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Dog Years - Human Years

By Charles Hopkins Published 01/2/2008 | Pets and Animals
The life expectancy of any dog is commonly expressed in terms of dog years. It depends entirely on the dog's breed, and size as well as the dog's surroundings. Various other factors affect the life expectancy of a dog. A dog's life span changes according to the diet provided to him and also by the number of medical problems the dog tends to face over the years.

The average life span of the small dog like Chihuahua is about 15 to 16 years, while medium sized dogs like Border Collies have a life span of 10 to 13 years. It can be noticed big dogs like Great Dan live up to only 7 to 8 years. Calculating the life expectancy of a particular dog can be accurately done with the help of "size or the specific breed calculator," which is said to be one of the most accurate age approximate results about the dog's predictable lifespan based on the size as well as the breed of the dog.

It is generally assumed that, on an average, "one human year equals to seven dog years." This statement may not be appropriate, since the first two years are jointly represented by 18-25 years in such schemes and because the entire ratio cannot be generalized for all the dogs though, they belong to different sizes and breeds. An exact ratio of dog years vs. human year cannot be formulated. However, some obvious features remain similar between both aging humans and dogs.

It is generally assumed that the human equivalent of a one-year dog is supposedly fully grown by both mental and physical aspects. Dogs like humans tend to develop advanced muscular features as they grow along with a similar mental development. Through a major dog study, it has been estimated for dogs of all breeds and sizes that, nearly "64 percent of dogs" were etherized because they were affected with some kind of diseases. Only 8 percent of the total dogs live beyond 15 years and nearly 16 percent of them die yearly due to heart diseases and cancer. Human lives are not terminated even if they suffer from rare and incurable diseases' and this is the main reason why the lifespan of an average human being is reasonably long.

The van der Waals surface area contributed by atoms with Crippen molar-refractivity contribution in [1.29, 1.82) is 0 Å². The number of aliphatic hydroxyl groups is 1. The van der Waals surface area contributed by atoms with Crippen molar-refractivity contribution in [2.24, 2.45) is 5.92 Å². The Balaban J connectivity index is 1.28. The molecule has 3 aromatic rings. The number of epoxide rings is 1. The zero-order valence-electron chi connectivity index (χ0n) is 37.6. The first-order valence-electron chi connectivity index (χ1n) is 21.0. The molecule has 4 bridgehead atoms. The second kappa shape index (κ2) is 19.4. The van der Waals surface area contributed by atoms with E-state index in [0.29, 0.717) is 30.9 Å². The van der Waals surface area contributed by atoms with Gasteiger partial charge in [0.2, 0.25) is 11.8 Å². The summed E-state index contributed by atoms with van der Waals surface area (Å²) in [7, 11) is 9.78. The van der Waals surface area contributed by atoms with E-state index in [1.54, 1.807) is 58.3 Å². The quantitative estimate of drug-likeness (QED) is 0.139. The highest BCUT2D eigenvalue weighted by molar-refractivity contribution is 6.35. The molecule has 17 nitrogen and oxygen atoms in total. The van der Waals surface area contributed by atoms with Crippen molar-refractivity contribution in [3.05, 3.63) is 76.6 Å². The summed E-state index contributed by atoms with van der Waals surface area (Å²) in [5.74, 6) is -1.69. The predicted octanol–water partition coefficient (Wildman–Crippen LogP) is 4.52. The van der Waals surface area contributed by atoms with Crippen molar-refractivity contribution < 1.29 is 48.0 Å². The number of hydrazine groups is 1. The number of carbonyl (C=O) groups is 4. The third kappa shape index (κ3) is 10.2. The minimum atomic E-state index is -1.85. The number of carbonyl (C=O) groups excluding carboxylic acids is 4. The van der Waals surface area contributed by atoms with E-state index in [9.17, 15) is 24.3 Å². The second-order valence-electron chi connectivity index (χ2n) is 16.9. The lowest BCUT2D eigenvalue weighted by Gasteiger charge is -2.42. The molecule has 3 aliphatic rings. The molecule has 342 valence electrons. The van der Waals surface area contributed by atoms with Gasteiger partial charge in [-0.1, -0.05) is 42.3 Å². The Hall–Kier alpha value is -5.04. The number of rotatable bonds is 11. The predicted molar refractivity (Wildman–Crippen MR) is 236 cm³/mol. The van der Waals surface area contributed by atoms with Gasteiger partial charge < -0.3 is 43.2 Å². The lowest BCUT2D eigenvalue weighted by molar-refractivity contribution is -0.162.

The effects of aging in dogs is said to be dormant for several years. But like humans, dogs do undergo physical changes as well. The first sign of aging in dogs is said to be the decrease in its activity levels. The sleeping period in these dogs also becomes longer. The canines experience a drastic change in their skin condition, limb usage, appetite and they experience tooth loss as well. Their sense of hearing and vision also diminishes gradually. Older dogs tend to experience stiffness in their body. All these obvious signs of aging can even be found in humans. The human years are extended only because of advanced modern medicine and various other drugs that are designed to deal with symptoms of old age.

Dogs and humans may not have the same physiology, yet some obvious similarities can be noticed when both species age. Dog Years and Human Years may not be directly related by some advanced equation, but to the naked eye the equivalence of corresponding features of Dog Years and Human Years are quite visible.